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Understanding Fresh Water vs. Salt Water in Our Area

Located between the Atlantic Ocean and Indian River (which is part of a 3,000 mile Intracoastal water system), New Smyrna Beach is a fisherman’s dream. While the angling options are endless both inshore and off, the lines between fresh water and salt water can become a little blurred here.

On the northern end, you’ll find Ponce Inlet – providing deep water access. Off shore, you’ll find tuna, dolphin, wahoo, kingfish, sailfish and blue marlin galore! There is also approximately 35 miles of shoreline access and public docks for casual anglers looking to cast a line.

The Indian River Lagoon system is fed by fresh water streams, but is connected to several inlets that are tidal. It’s actually not a river at all, but a saltwater sound comprised of three waterways that stretch 156 miles. Mosquito Lagoon and Indian River are influenced by tides, but only in certain areas, and the Banana River – which is an offshoot of the Indian River – has no tidal flow at all. All three, however, produce record numbers of redfish and trout! Oysters cover a large portion of the bottom. Clams and shrimp are also prevalent, and the bream and black bass fishing is excellent. It’s also a mecca for trout, snook, reds, flounder, black drum and tarpon that can reach 50-100 pounds!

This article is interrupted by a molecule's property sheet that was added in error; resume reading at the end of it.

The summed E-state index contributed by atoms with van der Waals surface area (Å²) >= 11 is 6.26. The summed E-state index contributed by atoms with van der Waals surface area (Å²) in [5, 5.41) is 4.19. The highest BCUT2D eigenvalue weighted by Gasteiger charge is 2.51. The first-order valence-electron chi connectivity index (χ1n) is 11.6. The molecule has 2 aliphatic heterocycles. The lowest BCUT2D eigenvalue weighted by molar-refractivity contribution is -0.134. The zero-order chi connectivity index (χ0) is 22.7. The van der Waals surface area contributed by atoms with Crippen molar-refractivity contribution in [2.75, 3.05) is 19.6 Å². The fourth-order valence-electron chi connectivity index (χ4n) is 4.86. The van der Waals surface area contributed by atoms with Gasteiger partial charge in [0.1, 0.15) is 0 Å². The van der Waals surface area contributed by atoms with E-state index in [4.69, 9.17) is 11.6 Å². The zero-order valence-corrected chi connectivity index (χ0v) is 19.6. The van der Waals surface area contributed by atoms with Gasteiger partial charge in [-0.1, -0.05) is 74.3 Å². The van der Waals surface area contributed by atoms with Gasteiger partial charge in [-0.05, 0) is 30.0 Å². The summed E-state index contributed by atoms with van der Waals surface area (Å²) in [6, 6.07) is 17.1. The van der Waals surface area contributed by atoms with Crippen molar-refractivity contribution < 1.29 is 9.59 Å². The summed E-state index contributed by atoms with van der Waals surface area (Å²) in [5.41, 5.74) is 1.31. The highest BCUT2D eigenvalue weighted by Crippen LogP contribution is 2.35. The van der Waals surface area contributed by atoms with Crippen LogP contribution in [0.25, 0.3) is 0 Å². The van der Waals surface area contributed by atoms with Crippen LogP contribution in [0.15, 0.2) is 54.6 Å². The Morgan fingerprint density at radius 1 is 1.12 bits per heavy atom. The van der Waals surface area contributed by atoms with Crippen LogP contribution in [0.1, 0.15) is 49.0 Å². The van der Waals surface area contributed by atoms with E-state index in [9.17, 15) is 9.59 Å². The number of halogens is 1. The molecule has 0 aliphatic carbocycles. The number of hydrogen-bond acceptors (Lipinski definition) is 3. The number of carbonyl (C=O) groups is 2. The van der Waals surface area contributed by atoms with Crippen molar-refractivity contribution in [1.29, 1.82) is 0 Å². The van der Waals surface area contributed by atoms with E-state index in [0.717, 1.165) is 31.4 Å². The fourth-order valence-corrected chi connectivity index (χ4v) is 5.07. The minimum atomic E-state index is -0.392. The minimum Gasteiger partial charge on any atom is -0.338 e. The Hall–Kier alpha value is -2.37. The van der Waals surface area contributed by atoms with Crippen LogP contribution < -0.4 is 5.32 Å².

Florida has been deemed the “Bass Fishing Capital of the World,” and for good reason. Most of that reason is the St. John’s River. Freshwater fish such as largemouth bass are found in huge numbers here, but they won’t migrate too far south because the salt content within the water is too high. No worries though, because the Ocklawaha River – the largest tributary along the St. John – empties vast amounts of pure fresh water into the system, diluting the salt content.

The moral of the story is, no matter the salt content, the fishing is unbeatable here. Come enjoy the bounty of the waters of the New Smyrna Beach area. It’s an experience you won’t soon forget!